This course about industrial climate solutions includes the following sections: sustainable steel, clean concrete, textiles, pre-combustion carbon capture, post-combustion carbon capture, oxygenated combustion, and carbon utilization.
This course contains text, interactive questions, infographics, links to references, a video, and two sections at the end called "Open Problems" and "Final Quiz."
This course is very easy for students to navigate.
Students earn a certificate if they complete the course.
Students should have a basic understanding of climate change prior to beginning this course.
Students will need a computer and Internet connection to use the interactive features.
This course presents potentially controversial uses of captured CO2: to help extract hard-to-reach crude oil and to create other fuels and plastics. The most effective solutions to climate change are listed here.
This course provides two levels of learning. Use the button in the top left of the page to toggle between "Simple" and "Advanced." The "Simple" setting is recommended for middle school students, while the "Advanced" setting is recommended for high school students.
Stronger students can spend time reading and exploring any of the links to actual scientific papers.
Students can proceed through this course at their own pace.
Discussion topics for this course could include:
How can we reduce the perceived need for more/newer/different things to help reduce the emissions associated with producing them?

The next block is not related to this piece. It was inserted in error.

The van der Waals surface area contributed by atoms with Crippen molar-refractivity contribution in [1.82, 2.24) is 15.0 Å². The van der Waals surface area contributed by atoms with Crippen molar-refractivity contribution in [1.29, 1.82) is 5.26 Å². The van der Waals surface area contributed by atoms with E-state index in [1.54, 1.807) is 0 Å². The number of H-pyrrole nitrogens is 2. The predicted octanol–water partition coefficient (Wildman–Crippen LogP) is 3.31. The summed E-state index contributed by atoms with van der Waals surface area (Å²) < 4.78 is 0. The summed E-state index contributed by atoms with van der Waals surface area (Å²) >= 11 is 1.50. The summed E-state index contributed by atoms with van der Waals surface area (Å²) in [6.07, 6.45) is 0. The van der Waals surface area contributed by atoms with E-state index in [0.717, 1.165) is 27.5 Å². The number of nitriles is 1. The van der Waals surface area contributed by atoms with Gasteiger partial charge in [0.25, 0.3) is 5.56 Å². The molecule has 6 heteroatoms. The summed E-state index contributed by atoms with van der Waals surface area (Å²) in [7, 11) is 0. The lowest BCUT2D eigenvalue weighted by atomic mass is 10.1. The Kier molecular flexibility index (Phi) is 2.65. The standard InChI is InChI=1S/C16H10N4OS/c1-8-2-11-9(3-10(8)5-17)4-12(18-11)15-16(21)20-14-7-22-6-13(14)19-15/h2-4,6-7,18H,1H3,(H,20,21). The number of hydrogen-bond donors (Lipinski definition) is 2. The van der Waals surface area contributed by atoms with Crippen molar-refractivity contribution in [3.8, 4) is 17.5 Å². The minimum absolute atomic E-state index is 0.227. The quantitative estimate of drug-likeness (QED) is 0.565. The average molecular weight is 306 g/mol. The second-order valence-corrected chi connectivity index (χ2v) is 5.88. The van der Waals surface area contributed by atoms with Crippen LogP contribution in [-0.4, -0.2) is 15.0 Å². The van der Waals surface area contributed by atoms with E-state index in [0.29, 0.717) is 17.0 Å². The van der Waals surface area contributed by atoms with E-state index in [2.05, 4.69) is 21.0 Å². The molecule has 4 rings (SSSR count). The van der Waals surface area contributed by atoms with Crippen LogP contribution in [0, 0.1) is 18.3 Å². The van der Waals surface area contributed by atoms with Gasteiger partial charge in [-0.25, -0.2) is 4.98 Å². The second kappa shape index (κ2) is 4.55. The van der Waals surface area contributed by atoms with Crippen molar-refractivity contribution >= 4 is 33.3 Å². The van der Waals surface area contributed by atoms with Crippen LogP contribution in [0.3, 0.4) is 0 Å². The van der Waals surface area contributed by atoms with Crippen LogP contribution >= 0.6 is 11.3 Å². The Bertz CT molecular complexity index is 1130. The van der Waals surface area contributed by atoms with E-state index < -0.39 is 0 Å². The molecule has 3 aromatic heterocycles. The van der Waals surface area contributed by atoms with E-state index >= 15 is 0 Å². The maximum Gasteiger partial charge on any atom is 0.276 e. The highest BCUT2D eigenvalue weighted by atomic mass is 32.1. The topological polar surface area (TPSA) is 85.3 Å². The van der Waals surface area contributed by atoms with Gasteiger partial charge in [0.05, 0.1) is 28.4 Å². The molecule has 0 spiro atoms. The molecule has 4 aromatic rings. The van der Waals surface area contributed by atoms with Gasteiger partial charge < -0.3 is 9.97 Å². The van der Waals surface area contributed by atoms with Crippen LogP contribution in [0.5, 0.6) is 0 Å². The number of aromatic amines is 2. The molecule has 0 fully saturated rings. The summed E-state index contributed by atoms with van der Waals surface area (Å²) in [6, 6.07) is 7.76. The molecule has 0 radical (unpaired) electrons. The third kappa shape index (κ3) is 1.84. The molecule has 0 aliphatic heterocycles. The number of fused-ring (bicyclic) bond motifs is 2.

How can we make reusing and recycling a required part of the life cycle of most goods to reduce the energy and materials required to make "new" things?
The resource explains the contribution of steel production and other industry on global CO2 emissions. Steel is an important resource, but it also portends a bleak future for environmental health and quality. Datasets used in the resources including the procedure for steel production is valid. This resource is recommended for teaching.
Next Generation Science Standards (NGSS)
ETS1: Engineering Design
MS-ETS1-2 Evaluate competing design solutions using a systematic process to determine how well they meet the criteria and constraints of the problem.
HS-ETS1-3 Evaluate a solution to a complex real-world problem based on prioritized criteria and trade-offs that account for a range of constraints, including cost, safety, reliability, and aesthetics, as well as possible social, cultural, and environmental impacts.
PS1: Matter and its Interactions
MS-PS1-3 Gather and make sense of information to describe that synthetic materials come from natural resources and impact society.
HS-PS1-5 Apply scientific principles and evidence to provide an explanation about the effects of changing the temperature or concentration of the reacting particles on the rate at which a reaction occurs.
Common Core English Language Arts Standards (CCSS.ELA)
Reading: Science & Technical Subjects (6-12)
CCSS.ELA-LITERACY.RST.6-8.10 By the end of grade 8, read and comprehend science/technical texts in the grades 6-8 text complexity band independently and proficiently.
CCSS.ELA-LITERACY.RST.9-10.10 By the end of grade 10, read and comprehend science/technical texts in the grades 9-10 text complexity band independently and proficiently.
CCSS.ELA-LITERACY.RST.11-12.10 By the end of grade 12, read and comprehend science/technical texts in the grades 11-CCR text complexity band independently and proficiently.
World-Readiness Standards for Learning Languages (ACTFL)
Connections: Connect with other disciplines and acquire information and diverse perspectives in order to use the language to function in academic and career-related situations.
3.1 Making Connections: Learners build, reinforce, and expand their knowledge of other disciplines while using the language to develop critical thinking and to solve problems creatively.